Thanks for the info Steven. My rose garden is small but expanding and one of the classes I would like to add to is the Bucks. So any info on them is much appreciated. In fact I was going to post a thread for any recommendations.
One of the complaints of Hawkeye Belle is that the flowers ball up and turn brown in wet weather. So it
My fav Bucks are Earth Song and Country Dancer; they are possibly the best all-round varieties that I’ve grown in past 25 yrs. Both are good seed and pollen producers; a Earth Song X Fragrant Cloud from 1990 is a very good seedling.
Quietness is starting to look very good also.
The more I check into the various roses, the more the Bucks stand out. They combine flower form, repeat bloom and disease resistance that seems to be unmatched by any other class of roses.
Earth Song is on my have to have list. Country Dancer is on my seriously considering list.
Quietness has flown under my radar so far; it is one that I have skimmed over. But now that I checked it out, it looks very promising.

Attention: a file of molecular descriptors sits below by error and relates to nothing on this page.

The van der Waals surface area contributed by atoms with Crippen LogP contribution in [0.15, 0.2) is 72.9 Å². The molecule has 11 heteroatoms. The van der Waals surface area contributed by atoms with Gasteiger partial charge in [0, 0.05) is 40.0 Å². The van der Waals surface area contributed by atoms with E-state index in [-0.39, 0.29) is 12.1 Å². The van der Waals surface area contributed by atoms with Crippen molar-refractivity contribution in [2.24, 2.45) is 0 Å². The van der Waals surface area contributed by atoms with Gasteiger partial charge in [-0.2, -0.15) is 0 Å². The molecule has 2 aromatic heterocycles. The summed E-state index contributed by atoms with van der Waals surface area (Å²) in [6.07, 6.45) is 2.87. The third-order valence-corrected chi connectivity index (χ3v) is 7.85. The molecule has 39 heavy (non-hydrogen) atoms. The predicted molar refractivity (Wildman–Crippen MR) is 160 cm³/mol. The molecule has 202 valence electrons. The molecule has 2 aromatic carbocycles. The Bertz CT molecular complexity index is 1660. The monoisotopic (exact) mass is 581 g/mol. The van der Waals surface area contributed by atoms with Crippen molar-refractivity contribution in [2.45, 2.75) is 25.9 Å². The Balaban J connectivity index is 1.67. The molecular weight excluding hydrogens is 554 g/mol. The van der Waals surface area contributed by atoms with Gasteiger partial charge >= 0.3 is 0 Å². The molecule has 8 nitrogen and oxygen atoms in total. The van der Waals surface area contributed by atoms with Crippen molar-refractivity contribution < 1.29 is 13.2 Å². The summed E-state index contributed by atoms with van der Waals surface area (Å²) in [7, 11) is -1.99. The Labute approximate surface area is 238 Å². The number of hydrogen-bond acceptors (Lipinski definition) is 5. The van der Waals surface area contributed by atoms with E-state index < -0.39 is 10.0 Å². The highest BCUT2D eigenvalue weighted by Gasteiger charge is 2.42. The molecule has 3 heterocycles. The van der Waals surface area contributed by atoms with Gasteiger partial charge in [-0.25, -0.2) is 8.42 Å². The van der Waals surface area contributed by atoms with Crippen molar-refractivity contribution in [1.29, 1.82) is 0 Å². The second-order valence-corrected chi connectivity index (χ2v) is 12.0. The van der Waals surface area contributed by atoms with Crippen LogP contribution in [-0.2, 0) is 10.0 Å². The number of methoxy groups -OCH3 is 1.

I checked into the descendents of both Glenn Dale and Golden Glow and they have been very prolific. So they are very good parents in that regard. I wouldn
I think your idea of using ‘Glenn Dale’ and ‘Golden Glow’ is very good - the former, at least, is a very disease-resistant plant and introduced that (formerly Rosa wichurana, now R. luciae) quality into some of the Brownell hybrid teas. I’ve never grown ‘Golden Glow’ myself but my impression has been that it is also very disease-resistant.